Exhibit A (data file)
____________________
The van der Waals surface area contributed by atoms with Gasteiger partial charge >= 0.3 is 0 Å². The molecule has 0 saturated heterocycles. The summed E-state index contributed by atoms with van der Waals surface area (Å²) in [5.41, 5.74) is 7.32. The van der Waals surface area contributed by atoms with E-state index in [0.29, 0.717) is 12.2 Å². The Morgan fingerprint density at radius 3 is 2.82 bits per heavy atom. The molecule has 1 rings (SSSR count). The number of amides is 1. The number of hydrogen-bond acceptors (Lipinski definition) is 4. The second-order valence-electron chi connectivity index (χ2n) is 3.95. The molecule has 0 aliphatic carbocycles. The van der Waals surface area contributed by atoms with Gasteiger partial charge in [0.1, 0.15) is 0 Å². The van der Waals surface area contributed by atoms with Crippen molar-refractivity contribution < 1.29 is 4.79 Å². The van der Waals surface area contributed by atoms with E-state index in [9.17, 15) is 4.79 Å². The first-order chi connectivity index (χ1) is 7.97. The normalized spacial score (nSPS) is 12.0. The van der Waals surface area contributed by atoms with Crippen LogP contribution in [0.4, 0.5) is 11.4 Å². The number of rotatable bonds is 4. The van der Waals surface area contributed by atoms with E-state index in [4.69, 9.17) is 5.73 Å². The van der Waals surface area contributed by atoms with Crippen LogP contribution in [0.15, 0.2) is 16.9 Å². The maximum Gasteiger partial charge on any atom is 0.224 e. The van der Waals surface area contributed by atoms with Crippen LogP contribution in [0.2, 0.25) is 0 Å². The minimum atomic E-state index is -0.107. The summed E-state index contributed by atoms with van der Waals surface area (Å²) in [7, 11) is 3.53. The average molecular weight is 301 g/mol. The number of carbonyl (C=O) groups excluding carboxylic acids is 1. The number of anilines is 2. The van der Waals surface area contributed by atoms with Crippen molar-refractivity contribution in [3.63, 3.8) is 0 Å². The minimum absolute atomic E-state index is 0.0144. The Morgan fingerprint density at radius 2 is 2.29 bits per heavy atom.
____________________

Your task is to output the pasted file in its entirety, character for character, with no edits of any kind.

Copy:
The van der Waals surface area contributed by atoms with Gasteiger partial charge >= 0.3 is 0 Å². The molecule has 0 saturated heterocycles. The summed E-state index contributed by atoms with van der Waals surface area (Å²) in [5.41, 5.74) is 7.32. The van der Waals surface area contributed by atoms with E-state index in [0.29, 0.717) is 12.2 Å². The Morgan fingerprint density at radius 3 is 2.82 bits per heavy atom. The molecule has 1 rings (SSSR count). The number of amides is 1. The number of hydrogen-bond acceptors (Lipinski definition) is 4. The second-order valence-electron chi connectivity index (χ2n) is 3.95. The molecule has 0 aliphatic carbocycles. The van der Waals surface area contributed by atoms with Gasteiger partial charge in [0.1, 0.15) is 0 Å². The van der Waals surface area contributed by atoms with Crippen molar-refractivity contribution < 1.29 is 4.79 Å². The van der Waals surface area contributed by atoms with E-state index in [9.17, 15) is 4.79 Å². The first-order chi connectivity index (χ1) is 7.97. The normalized spacial score (nSPS) is 12.0. The van der Waals surface area contributed by atoms with Crippen LogP contribution in [0.4, 0.5) is 11.4 Å². The number of rotatable bonds is 4. The van der Waals surface area contributed by atoms with E-state index in [4.69, 9.17) is 5.73 Å². The van der Waals surface area contributed by atoms with Crippen LogP contribution in [0.15, 0.2) is 16.9 Å². The maximum Gasteiger partial charge on any atom is 0.224 e. The van der Waals surface area contributed by atoms with Crippen LogP contribution in [0.2, 0.25) is 0 Å². The minimum atomic E-state index is -0.107. The summed E-state index contributed by atoms with van der Waals surface area (Å²) in [7, 11) is 3.53. The average molecular weight is 301 g/mol. The number of carbonyl (C=O) groups excluding carboxylic acids is 1. The number of anilines is 2. The van der Waals surface area contributed by atoms with Crippen molar-refractivity contribution in [3.63, 3.8) is 0 Å². The minimum absolute atomic E-state index is 0.0144. The Morgan fingerprint density at radius 2 is 2.29 bits per heavy atom.